Epidemiology of hepatitis C viral infection

How to cite this article:
Kandi V. Epidemiology of hepatitis C viral infection. Ann Trop Med Public Health 2015;8:144-5


How to cite this URL:
Kandi V. Epidemiology of hepatitis C viral infection. Ann Trop Med Public Health [serial online] 2015 [cited 2021 Apr 14];8:144-5. Available from: https://www.atmph.org/text.asp?2015/8/4/144/162401

Dear Sir,

The Review paper published by Chigurupati et al[1] has discussed the incidence of hepatitis C viral infection among hemodialysis patients. The study results reveal an infection rate of 23% among the patients undergoing hemodialysis. Hepatitis C virus (HCV) infection is a blood-borne viral infection belonging to the RNA group of viruses that are spherical, enveloped, measure around 50 nm, possess a positive (+) sense single-stranded RNA as their nucleic acid, and belong to the Flaviviridae family and the genus Hepacivirus. HCV is primarily transmitted through parenteral route (exposure to blood and blood products), blood transfusion, intravenous drug use (IDU), and vertical route (from mother to child). Although less efficient, other modes of HCV transmission include occupational exposure, unsafe sexual contact, tattooing, and body piercing as in acupuncture. Household exposure resulting in percutaneous or mucous membrane exposure to infected blood (sharing razors/shrapnels and toothbrush) can also transmit HCV. [2] Global prevalence of HCV varies geographically, and the prevalence rates among the high-risk group differ from that of the general population. Most of the studies in India have stated that there was more than 20% prevalence among the patients undergoing hemodialysis, as in the case of the current study. Although India has a very low prevalence of both hepatitis B virus (HBV) (3.7%) and HCV (<2%) as compared to other developing countries, the cause of concern is the lack of reliable data on the epidemiology of HCV infection. [3],[4] A recent study that was conducted by me and my colleagues on the patients attending a tertiary care hospital (Prathima Institute of Medical Sciences Hospital) has revealed a low prevalence rate of HCV (0.04%) as compared to HBV (1.8%) and human immunodeficiency virus (HIV) (1.5%). [5]

The availability of a vaccine and inclusion of the vaccine in immunization programs in India and many other countries may lower the incidence of HBV in the future, but the cause of concern is the nonavailability of a vaccine against HCV. Although HCV prevalence rates are lower in the general population, the infection rates are significantly high in the risk groups. Considering the fact that HCV appears in different genotypes, studies in the future must be encouraged to find the prevalent genotype and the specific genotype found in particular groups of population. As there is no available vaccine recommended against HCV, prevention of HCV transmission remains a mainstay in reducing newer infections. As HCV infection initiates both hepatic and extrahepatic inflammation and since antiviral therapy against HCV may lead to toxic side effects, studies must be encouraged on pretherapeutic assessment and continuous and regular monitoring of the patients on treatment. Identification of comorbidities (coinfection with HBV, HIV, alcoholism, and extreme age) can help in reducing the morbidity and mortality associated with HCV infection. Epidemiological studies on the prevalence of HCV infection and distribution of genotypes in various geographical regions, and planning and implementation of specific guidelines in the diagnosis of acute and chronic HCV infection is the need of the hour.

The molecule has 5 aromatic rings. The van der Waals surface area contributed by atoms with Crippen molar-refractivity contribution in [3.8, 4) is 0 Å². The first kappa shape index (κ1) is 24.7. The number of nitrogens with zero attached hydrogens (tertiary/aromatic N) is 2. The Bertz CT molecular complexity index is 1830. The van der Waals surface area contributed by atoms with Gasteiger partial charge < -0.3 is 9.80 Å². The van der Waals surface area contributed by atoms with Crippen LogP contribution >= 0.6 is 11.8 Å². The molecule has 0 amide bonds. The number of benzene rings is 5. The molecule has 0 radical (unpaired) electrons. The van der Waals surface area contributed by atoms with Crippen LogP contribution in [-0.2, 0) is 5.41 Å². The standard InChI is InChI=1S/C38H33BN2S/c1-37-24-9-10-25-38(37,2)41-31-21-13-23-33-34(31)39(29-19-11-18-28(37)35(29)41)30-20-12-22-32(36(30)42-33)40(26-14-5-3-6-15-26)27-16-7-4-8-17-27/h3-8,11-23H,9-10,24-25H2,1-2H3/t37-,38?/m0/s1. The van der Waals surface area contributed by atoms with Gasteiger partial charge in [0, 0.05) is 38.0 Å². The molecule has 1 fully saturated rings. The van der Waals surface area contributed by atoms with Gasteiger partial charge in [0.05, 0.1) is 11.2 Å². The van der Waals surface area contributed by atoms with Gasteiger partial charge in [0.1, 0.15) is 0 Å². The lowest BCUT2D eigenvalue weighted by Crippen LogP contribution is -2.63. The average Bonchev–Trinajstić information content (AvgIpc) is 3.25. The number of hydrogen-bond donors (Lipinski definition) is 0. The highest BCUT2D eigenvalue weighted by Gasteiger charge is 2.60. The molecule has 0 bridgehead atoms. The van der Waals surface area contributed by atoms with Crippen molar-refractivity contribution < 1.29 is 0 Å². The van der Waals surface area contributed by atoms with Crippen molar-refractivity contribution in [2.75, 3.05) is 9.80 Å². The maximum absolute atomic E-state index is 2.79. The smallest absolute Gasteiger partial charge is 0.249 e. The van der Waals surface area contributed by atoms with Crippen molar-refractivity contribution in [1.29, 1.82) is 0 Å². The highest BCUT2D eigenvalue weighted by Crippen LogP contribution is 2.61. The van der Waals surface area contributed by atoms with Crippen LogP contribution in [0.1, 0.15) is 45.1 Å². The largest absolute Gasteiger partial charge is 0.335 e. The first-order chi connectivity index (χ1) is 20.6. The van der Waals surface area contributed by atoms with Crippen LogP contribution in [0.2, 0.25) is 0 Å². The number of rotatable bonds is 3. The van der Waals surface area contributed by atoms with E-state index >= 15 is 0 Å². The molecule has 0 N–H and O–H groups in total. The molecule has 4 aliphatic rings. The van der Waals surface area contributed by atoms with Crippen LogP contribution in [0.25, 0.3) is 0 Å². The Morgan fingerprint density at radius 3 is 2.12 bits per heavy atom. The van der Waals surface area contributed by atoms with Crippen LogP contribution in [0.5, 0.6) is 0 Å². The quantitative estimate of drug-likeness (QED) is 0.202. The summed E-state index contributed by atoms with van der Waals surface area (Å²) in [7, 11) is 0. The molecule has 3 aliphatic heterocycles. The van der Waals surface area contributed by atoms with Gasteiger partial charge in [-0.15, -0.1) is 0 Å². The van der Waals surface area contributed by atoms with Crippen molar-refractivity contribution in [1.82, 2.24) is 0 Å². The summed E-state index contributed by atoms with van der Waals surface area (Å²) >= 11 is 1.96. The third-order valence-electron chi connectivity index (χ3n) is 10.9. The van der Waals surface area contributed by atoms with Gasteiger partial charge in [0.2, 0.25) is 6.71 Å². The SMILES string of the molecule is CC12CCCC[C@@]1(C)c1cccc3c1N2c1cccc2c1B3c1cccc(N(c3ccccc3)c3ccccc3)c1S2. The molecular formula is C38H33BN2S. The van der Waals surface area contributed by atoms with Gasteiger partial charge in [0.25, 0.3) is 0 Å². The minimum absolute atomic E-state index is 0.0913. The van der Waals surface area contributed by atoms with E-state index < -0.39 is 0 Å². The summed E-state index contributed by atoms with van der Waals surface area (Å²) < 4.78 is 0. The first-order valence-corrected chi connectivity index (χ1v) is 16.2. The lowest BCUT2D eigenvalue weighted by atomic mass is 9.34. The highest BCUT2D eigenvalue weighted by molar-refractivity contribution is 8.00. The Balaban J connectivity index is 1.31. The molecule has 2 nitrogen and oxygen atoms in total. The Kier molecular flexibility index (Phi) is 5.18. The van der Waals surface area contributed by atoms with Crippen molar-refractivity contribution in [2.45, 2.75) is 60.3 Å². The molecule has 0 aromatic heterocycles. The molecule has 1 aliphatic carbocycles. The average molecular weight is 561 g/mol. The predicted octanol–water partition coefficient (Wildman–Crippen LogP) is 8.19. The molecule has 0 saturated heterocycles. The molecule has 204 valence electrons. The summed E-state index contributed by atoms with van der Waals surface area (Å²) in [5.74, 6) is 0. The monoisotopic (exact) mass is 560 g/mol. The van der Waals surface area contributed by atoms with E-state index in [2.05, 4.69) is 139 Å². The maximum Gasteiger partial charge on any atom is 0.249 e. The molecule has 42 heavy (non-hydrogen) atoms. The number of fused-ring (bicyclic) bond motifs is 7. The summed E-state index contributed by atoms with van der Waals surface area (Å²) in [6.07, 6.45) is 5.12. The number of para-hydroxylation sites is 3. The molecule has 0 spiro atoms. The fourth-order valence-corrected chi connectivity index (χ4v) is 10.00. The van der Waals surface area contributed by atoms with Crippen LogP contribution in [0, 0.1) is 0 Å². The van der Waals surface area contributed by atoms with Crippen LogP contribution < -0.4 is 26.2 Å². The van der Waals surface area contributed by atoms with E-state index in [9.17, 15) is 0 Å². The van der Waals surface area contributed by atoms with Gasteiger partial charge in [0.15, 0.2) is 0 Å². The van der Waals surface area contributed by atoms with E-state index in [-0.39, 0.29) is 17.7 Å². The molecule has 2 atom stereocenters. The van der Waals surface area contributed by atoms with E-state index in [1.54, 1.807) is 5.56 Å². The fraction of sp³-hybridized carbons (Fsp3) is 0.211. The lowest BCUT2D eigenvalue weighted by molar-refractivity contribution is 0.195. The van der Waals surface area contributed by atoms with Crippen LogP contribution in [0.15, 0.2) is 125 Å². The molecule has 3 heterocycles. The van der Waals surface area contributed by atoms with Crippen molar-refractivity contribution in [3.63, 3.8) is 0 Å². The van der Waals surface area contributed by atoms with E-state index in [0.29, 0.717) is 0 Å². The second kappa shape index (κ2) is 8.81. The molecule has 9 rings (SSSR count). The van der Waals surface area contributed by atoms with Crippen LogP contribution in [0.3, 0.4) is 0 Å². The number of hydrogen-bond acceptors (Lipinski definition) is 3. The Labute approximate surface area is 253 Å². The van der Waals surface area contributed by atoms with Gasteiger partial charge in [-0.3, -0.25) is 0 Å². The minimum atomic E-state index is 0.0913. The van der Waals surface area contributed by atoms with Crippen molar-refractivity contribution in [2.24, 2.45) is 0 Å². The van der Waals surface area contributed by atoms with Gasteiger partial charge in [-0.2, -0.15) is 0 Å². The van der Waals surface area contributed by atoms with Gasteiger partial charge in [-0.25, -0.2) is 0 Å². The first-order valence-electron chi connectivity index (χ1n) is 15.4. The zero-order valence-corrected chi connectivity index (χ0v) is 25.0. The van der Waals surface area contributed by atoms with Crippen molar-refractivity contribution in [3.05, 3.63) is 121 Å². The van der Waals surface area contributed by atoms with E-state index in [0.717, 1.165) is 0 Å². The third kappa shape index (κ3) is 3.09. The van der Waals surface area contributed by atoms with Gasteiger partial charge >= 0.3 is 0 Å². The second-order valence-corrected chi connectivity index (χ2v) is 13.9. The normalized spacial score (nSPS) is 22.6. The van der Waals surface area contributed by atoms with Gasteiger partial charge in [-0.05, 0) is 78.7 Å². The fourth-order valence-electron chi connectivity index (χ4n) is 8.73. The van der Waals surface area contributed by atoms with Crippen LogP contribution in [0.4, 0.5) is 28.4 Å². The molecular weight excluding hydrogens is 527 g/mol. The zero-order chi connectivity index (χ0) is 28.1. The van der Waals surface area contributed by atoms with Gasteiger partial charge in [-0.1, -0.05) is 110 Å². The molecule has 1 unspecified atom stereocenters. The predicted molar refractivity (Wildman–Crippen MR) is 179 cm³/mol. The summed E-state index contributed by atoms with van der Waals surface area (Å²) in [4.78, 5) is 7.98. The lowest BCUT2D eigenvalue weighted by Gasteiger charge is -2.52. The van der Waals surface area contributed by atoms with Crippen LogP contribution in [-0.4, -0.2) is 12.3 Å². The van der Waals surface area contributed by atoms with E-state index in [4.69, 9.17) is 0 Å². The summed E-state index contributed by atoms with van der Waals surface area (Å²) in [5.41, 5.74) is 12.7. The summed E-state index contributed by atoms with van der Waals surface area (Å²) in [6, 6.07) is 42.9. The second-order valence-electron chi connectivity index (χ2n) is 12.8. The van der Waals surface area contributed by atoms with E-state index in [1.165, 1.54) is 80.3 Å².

Chigurupati P, Subbarayudu S, Babu S. Study of incidence of hepatitis C virus infection in hemodialysis patients. J NTR Univ Health Sci 2014;3:19-22.
Ramana KV. Viral hepatitis: An insight in to chronic liver disease caused by hepatitis C virus (HCV). J Med Microb Diagn 2013;2:e117.
Hwang EW, Cheung R. Global epidemiology of hepatitis B virus (HBV) infection. N A J Med Sci 2011;4:7-13.
Lavanchy D. Evolving epidemiology of hepatitis C virus. Clin Microbiol Infect 2011;17:107-15.
Ramana KV, Reddy GS, Rao SD, Kalaskar A. Seroprevalence of blood-borne viral infections in post HAART era at a tertiary care hospital in South India: A five year trend analysis (2008-2012) and a comprehensive review. Br J Med Med Res 2013;3:1929-37.

Source of Support: None, Conflict of Interest: None


DOI: 10.4103/1755-6783.162401

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